Eliud Kipchoge couldn’t break the tape at the Boston Marathon finish line, but his fame helped him coast to the top of the charts as the most-tracked runner at this week’s race.
Data from the Boston Athletic Association app used to track the 30,000 participants showed the world record-holding Kenyan — who was making his Boston debut — was followed 44,570 times, close to the combined totals of the rest of the top five. The data reflect all tracking from the launch of the app about a week before the race.
Evans Chebet, who wore the winner’s wreath for the second year in a row and finished 3:29 faster than Kipchoge, who was sixth, took the tracking silver with 12,548 followers.
Rounding out the top five were Des Linden, the 2018 women’s Boston Marathon winner, with 11,459 trackers; Bruins legend Zdeno Chara (11,383); and Emma Bates, the top American woman finisher and fifth overall at 10,853.
Leading the list of top-tracked Boston residents was the son-father combo of Henry (1,453) and Bill Richard (555), who ran with Team MR8 to honor the memory of their brother and son Martin Richard, the 8-year-old from Dorchester killed in the 2013 Boston Marathon bombing.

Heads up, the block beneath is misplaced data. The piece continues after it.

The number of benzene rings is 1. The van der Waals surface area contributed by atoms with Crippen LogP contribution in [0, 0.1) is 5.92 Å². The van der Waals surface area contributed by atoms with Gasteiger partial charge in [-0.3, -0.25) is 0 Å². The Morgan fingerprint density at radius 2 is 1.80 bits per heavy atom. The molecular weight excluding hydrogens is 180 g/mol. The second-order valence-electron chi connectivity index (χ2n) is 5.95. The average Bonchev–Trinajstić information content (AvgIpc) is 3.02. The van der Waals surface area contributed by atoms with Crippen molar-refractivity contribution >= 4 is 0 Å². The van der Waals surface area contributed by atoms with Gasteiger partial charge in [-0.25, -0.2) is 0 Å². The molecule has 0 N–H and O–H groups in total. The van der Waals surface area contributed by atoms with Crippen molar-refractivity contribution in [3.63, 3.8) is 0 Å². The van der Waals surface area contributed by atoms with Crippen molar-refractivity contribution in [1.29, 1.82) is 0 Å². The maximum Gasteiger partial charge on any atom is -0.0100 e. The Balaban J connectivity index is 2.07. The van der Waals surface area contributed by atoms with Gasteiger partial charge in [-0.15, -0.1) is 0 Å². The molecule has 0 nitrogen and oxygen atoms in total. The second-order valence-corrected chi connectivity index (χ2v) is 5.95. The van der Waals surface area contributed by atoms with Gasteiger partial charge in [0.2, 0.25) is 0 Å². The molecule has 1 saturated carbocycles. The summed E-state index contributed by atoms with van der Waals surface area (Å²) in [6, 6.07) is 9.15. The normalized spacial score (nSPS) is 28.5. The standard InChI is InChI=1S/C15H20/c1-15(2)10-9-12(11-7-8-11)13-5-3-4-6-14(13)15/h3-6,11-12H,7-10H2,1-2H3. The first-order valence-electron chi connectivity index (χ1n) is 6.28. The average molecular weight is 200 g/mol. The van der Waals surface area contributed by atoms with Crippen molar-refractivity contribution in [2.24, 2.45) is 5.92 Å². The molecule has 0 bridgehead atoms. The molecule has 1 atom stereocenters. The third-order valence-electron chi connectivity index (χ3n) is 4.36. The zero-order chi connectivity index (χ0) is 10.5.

Other Dorchester-based Team MR8 members dotted the top 20 list: Ava O’Brien (339), Gerald Cahill (226), Jack Burke (224), Rachel Moo (184), and Nolan Cleary (173).
WCVB reporter Matt Reed (424) was the third-most tracked Bostonian, with local fitness trainer Kelly Whittaker (372) in fourth.
Chris Tierney, the Revolution’s director of soccer operations, and former Boston Police commissioner Bill Evans also cracked the top 20 Bostonian list.
With the exception of Chara, the “celebrity” runners’ quotient at this year’s race did not translate into action on the app.
Former Red Sox player Brock Holt did appear in 18th place (3,915), with ex-Red Sox pitcher Ryan Dempster and ex-Boston College quarterback Doug Flutie missing the top 20 cut.
The bulk of the overall top 20 was primarily well-known men marathoners, including third-place men’s finisher Benson Kipruto (9,154, sixth tracking place) and second-place men’s finisher Gabriel Geay (8,163, eighth). American marathoner Conner Mantz edged Geay for seventh place with 8,169 followers.
Kenyan Hellen Obiri won the women’s division in her first attempt at Boston. Perhaps her newness here factored into her relatively low tracking count of 4,732, good for 13th place.
American Sara Hall’s name recognition helped carry her to a ninth-place tracking finish with 6,216 followers.
Michael Silverman can be reached at email@example.com.